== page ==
Back due to popular demand, John Carpenter's scariest film (possibly with the exception of Halloween) will this time be presented in a sexy 70mm format - that's better sound and better picture quality all-round. Set in the frosty, barren whiteness of Antarctica, The Thing tells the story of a group of science outpost workers who discover, and may be destroyed by, a shape changing alien.
Life is dull in a science outpost, beset by the cruel Antarctic winter and cut off from the rest of the world. But MacReady (Russell, who recently made a big splash in Stargate) is cool, calm and collected, spending most of his time playing chess against a speaking BBC Micro. His games are interrupted by a helicopter of panic-striken Norwegians, who seem to be chasing a husky dog with murderous intent. With those crazy Norwegian brains judiciously blown out, the team begin to investigate their deserted outpost, and make a terrifying discovery. Those fiesty Norwegians have found something under the ice, a huge metallic object which seems to have been buried for thousands of years. Having brought part of their find back with them and allowed it to thaw out, they have unleashed a shape-changing alien of unspeakable power - and it's pissed off.
Filmed with Carpenter's usual flair for building suspense and capturing isolation, The Thing also boasts ground-breaking special effects by Rob Bottin (of Total Recall fame) and Stan Winston (of Aliens and Terminator) - eye-popping visuals are abound. This is a horror movie classic which deserves the full cinema treatment. Watch the skies.
This eighties remake of the classic 1951 movie The Thing From Another World has become a cult horror legend in itself. Directed by suspense master John Carpenter, and showcasing the ground-breaking effects work of Rob Bottin, The Thing is an eerie unsettling film which will probably stay with you for a long time.
In the desolate, isolated setting of the Antarctic, the men at an American research station are shocked when they are attacked by a Norwegian helicopter. The Norwegians appear to be insane bent on shooting a dog they are chasing - and the leader of the US team has no choice but to shoot them. Rushing out to investigate the Norwegian Research station, the team, lead by MacReady (Russell), discover the evidence that their Scandinavian pals have found something which has been buried in the ice for millions of years.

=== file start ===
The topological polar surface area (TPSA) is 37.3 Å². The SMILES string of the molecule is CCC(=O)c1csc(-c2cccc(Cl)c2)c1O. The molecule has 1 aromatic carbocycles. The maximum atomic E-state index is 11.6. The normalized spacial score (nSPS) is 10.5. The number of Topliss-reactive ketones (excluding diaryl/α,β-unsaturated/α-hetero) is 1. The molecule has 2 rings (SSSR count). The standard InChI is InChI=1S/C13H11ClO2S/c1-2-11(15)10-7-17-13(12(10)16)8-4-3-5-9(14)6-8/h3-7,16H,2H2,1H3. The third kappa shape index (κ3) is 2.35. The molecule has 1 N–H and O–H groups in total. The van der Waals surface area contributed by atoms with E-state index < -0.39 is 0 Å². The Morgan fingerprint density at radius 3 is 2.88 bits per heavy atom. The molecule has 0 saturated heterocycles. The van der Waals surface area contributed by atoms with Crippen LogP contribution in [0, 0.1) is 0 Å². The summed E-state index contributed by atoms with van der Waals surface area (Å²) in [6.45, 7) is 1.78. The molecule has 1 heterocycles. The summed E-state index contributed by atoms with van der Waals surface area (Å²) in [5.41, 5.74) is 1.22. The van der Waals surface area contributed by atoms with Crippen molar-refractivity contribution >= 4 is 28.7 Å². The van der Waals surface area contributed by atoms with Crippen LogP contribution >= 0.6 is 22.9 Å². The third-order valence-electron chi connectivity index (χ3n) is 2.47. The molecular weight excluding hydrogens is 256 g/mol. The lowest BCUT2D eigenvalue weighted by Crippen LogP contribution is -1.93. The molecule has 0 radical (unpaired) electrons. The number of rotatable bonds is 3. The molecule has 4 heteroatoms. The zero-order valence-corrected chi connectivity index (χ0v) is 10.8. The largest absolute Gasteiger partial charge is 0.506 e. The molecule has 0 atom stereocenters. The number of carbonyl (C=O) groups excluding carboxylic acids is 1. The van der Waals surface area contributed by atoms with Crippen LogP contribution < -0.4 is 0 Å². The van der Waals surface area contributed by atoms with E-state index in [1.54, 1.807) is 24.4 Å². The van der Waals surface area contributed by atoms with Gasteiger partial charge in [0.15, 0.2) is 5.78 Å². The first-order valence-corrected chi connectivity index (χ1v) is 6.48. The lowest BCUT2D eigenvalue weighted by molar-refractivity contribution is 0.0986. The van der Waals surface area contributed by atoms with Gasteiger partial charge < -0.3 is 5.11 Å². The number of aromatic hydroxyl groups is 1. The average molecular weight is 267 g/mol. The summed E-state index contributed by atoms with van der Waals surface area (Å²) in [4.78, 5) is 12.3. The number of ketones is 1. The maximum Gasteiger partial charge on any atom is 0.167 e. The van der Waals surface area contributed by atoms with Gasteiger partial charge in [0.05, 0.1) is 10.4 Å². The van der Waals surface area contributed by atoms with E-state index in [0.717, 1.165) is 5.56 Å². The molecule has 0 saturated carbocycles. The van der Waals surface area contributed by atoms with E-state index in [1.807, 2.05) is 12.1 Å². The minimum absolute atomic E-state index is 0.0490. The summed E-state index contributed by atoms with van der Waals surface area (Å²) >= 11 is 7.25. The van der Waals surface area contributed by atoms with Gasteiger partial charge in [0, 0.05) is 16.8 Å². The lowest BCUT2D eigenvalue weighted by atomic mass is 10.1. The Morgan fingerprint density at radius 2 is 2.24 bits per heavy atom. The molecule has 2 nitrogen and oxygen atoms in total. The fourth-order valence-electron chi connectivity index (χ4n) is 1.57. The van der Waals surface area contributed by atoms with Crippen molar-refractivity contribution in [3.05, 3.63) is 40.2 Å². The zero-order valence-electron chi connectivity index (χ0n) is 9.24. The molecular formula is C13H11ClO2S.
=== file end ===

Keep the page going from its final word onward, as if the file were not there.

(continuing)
They have unwittingly unleashed an awesome life-form, which imitates and replaces any living thing it comes into contact with. Cut off from the rest of the world, and with time running out, the men can no longer trust one-another - and the Thing is taking over them one by one.
Feeding on paranoia and suspense, Carpenter's interpretation of The Thing is remarkably closer to the original short story of a shape-changing alien. The result is a disturbing, eye-popping, relentless horror extravaganza with incredible (no computers involved) special effects. Literally not for the faint-hearted, as the infamous resuscitation scene proves (not the sort of thing you get to see on Casualty). Remember: watch the person in the seat next to you closely. Man is the warmest place to hide. (Cackle).
Screenings of this film:
|1995/1996 Spring Term – (70mm)|
|1996/1997 Autumn Term – (70mm)|
|1998/1999 Autumn Term – (70mm)|
|2001/2002 Autumn Term – (70mm)|
|2010/2011 Spring Term – (70mm)|